In online grocery, supermarkets are holding their own against the double juggernaut of Walmart and Amazon.
This year, Walmart zoomed past Amazon as an online grocery destination, according to the 2019 U.S. Online Grocery Shopper Study by Retail Feedback Group (RFG), a Lake Success, N.Y.-based consumer research firm. Of 1,000 U.S. consumers surveyed who shopped online for food and groceries in the previous 30 days, 37% cited Walmart (up from 32% last year) and 29% named Amazon (down from 31% a year ago) as the retail venue. (Infographics courtesy of RFG)
Supermarkets were the online grocery shopping destination for 22% of those customers, up from 21% in the 2018 study, while other online grocery providers saw their online grocery share fall to 12% from 15% a year ago, RFG said. What’s more, supermarkets had the highest percentage of shoppers (22%) reporting first-time online grocery use, compared with 18% for Walmart and 9% for Amazon.
“As Walmart increases their focus on online grocery shopping, it appears to be resulting in more trial, given the surge in shoppers reporting using Walmart for their most recent online grocery shopping experience, beating out Amazon,” RFG principal Brian Numainville said in a statement. “At the same time, supermarkets/food stores also appear to be gaining ground in increased overall satisfaction as compared to last year and now register the highest percentage of first-time users, showing positive momentum for the channel.”
In terms of customer satisfaction with online grocery purchases, supermarkets gained on leaders Amazon and Walmart, which saw declines from last year’s RFG study. On a scale of 1 to 5, Amazon scored 4.60 in the 2019 survey (down from 4.70 in 2018), while Walmart rated at 4.45 (down from 4.54). Supermarkets/food stores improved to 4.43 this year from 4.36 in 2018.
RFG’s study examined 12 key satisfaction touchpoints of the online shopping experience, including ordering, fulfillment and people elements, by major provider. Amazon shoppers rated six of the 12 elements significantly higher than supermarket/food store and Walmart shoppers rated their providers. No elements were rated significantly higher by Walmart shoppers versus supermarket/food store shoppers.
“Interestingly, shoppers with orders fulfilled by Instacart have an overall satisfaction score of 4.58, similar to that of Amazon and higher than both Walmart and supermarkets/food stores,” RFG noted. Of the 53% of shoppers whose grocery order was delivered, about a quarter had their deliveries made by Instacart.
Amazon had the lowest percentage (3%) of online grocery shoppers not receiving all of the items they ordered, compared with 5% for Walmart and 8% for supermarkets/food stores.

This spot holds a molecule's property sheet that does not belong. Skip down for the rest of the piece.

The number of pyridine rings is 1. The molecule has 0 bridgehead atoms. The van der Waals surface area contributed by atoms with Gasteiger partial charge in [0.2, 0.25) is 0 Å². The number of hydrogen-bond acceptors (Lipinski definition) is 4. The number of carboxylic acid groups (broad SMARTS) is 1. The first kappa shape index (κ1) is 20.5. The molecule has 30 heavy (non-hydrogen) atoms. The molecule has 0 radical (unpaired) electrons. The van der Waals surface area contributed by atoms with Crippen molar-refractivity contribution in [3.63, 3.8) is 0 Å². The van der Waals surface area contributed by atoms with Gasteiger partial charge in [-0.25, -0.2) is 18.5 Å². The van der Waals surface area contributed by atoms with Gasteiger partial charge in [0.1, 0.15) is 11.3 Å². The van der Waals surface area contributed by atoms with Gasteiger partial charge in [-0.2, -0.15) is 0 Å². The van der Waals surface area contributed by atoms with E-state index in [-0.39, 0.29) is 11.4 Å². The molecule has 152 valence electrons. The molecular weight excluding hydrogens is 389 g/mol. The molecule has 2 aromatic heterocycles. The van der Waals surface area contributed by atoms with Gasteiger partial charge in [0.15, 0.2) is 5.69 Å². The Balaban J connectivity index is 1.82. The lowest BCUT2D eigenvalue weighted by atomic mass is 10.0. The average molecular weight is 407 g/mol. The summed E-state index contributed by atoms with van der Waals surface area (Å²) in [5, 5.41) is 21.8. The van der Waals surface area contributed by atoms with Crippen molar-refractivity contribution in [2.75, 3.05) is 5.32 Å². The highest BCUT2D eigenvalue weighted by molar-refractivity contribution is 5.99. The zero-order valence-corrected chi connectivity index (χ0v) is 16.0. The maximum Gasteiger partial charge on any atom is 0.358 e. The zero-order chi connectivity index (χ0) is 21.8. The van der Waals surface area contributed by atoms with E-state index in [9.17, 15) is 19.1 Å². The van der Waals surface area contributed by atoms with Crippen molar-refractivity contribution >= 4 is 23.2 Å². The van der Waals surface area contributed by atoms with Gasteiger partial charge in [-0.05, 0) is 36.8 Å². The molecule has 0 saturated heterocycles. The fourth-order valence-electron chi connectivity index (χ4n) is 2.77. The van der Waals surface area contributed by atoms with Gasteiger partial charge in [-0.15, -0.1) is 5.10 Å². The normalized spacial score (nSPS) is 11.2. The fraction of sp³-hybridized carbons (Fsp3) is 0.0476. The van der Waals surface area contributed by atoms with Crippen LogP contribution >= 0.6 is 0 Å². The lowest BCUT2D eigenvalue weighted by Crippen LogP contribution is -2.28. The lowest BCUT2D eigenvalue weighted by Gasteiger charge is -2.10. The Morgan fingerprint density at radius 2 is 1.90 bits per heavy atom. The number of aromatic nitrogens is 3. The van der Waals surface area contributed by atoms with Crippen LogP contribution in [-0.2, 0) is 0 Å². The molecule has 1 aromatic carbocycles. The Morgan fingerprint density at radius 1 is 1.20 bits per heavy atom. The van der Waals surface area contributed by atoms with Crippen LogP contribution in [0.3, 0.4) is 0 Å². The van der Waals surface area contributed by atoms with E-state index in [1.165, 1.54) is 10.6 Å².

Overall, more than half of the consumers polled tried or shopped with only one online grocery provider in the past 12 months. About 20% said they shop mostly or only online for food and groceries, 32% shop online and in-store about equally, and 48% mostly shop in-store and occasionally shop online. Click-and-collect fulfillment has risen, with 47% of respondents picking up their online grocery orders versus 43% a year ago.
RFG’s research revealed that consumers are seeing fewer differences between shopping for groceries online and in stores. Though online holds an edge in convenience and stores have a quality/freshness advantage, 50% or more of shoppers found both types of shopping equal for seven of the 12 factors measured. Generational differences in online grocery shopping have faded as well, with Baby Boomers reporting a higher level of satisfaction (4.56) than Gen X (4.48) and Millennial (4.45) customers.
“These results show that the growth and maturation of online grocery shopping continues to erode the advantage once held by the shopping experience at a physical store,” according to RFG principal Doug Madenberg. “Consider, for example, that 71% of shoppers now indicate that showing a company knows and cares about food is equal for both online ordering and shopping in-store.”
As in last year’s study, fresh food departments posted double-digit percentage increases in purchases of in produce (41%), meat (36%), bakery (35%), deli meats and cheeses (32%), prepared foods and meals (26%), and seafood (14%).
Still, perishables were the leading items that fell short of online customers’ quality expectations. Forty-five percent of respondents cited produce as not meeting their quality standards, followed by meat (26%), center store (25%), frozen (23%) and dairy (22%) items.
Eighty-two percent of shoppers reported that freshness was the top factor when buying baked goods online, with quality (68%) and price (51%) the next most important factors. Of those who don’t purchase bakery products online, 57% said they want to choose the items themselves, 45% were concerned about freshness and 36% were uncertain about getting a good shelf-life date. Bread and cookies were the top baked goods consumers buy online.
“Shopping online for fresh items is now a more accepted part of the online grocery shopping experience,” Madenberg and Numainville added. “This growth may be a combination of a broader cross-section of shoppers engaging in online shopping, as well as more experience by online providers in successfully meeting the expectations of consumers in these departments.”
One big plus for all online grocery providers: Customers tend to buy more than initially intended. Of those surveyed by RFG, 39% said they were enticed to purchase additional items. The top reasons for doing so included “noticed it was on sale or a good value” (62%), “noticed it was new or interesting” (34%), “remembered I needed the item(s) while placing my order” (31%), “noticed it was fresh or in-season” (18%), and “site/app recommended the item(s) based on my cart or prior purchases” (17%).
This piece originally appeared on Supermarket News, a New Hope Network sister website. Visit the site for more grocery trends and insights.